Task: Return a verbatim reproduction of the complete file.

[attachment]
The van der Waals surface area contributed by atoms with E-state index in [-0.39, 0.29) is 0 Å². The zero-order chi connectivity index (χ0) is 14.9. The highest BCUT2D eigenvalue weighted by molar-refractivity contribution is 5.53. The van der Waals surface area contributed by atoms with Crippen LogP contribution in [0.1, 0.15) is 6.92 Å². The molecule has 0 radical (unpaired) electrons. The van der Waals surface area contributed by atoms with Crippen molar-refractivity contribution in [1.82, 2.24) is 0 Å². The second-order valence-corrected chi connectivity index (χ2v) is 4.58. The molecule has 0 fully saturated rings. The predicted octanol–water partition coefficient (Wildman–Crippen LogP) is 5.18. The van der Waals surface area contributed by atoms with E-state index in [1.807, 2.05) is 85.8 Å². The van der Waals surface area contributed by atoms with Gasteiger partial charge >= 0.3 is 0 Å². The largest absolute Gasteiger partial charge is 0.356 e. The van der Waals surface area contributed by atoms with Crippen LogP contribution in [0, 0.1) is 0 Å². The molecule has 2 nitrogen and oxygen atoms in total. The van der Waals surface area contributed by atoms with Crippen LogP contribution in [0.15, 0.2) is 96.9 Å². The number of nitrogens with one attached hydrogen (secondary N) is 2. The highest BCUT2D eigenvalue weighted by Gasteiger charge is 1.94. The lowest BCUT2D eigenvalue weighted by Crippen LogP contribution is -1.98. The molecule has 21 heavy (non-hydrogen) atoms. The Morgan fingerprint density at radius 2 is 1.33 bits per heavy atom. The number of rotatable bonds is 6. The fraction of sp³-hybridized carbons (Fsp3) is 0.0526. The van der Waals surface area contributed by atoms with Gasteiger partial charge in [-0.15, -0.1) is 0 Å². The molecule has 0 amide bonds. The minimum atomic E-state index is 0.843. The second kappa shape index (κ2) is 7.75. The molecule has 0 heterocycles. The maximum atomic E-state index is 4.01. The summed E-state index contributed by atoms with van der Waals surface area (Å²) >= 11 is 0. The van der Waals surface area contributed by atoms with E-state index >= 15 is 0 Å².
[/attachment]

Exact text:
The van der Waals surface area contributed by atoms with E-state index in [-0.39, 0.29) is 0 Å². The zero-order chi connectivity index (χ0) is 14.9. The highest BCUT2D eigenvalue weighted by molar-refractivity contribution is 5.53. The van der Waals surface area contributed by atoms with Crippen LogP contribution in [0.1, 0.15) is 6.92 Å². The molecule has 0 radical (unpaired) electrons. The van der Waals surface area contributed by atoms with Crippen molar-refractivity contribution in [1.82, 2.24) is 0 Å². The second-order valence-corrected chi connectivity index (χ2v) is 4.58. The molecule has 0 fully saturated rings. The predicted octanol–water partition coefficient (Wildman–Crippen LogP) is 5.18. The van der Waals surface area contributed by atoms with E-state index in [1.807, 2.05) is 85.8 Å². The van der Waals surface area contributed by atoms with Gasteiger partial charge >= 0.3 is 0 Å². The largest absolute Gasteiger partial charge is 0.356 e. The van der Waals surface area contributed by atoms with Crippen LogP contribution in [0, 0.1) is 0 Å². The molecule has 2 nitrogen and oxygen atoms in total. The van der Waals surface area contributed by atoms with Crippen LogP contribution in [0.15, 0.2) is 96.9 Å². The number of nitrogens with one attached hydrogen (secondary N) is 2. The highest BCUT2D eigenvalue weighted by Gasteiger charge is 1.94. The lowest BCUT2D eigenvalue weighted by Crippen LogP contribution is -1.98. The molecule has 21 heavy (non-hydrogen) atoms. The Morgan fingerprint density at radius 2 is 1.33 bits per heavy atom. The number of rotatable bonds is 6. The fraction of sp³-hybridized carbons (Fsp3) is 0.0526. The van der Waals surface area contributed by atoms with Gasteiger partial charge in [-0.15, -0.1) is 0 Å². The molecule has 0 amide bonds. The minimum atomic E-state index is 0.843. The second kappa shape index (κ2) is 7.75. The molecule has 0 heterocycles. The maximum atomic E-state index is 4.01. The summed E-state index contributed by atoms with van der Waals surface area (Å²) >= 11 is 0. The van der Waals surface area contributed by atoms with E-state index >= 15 is 0 Å².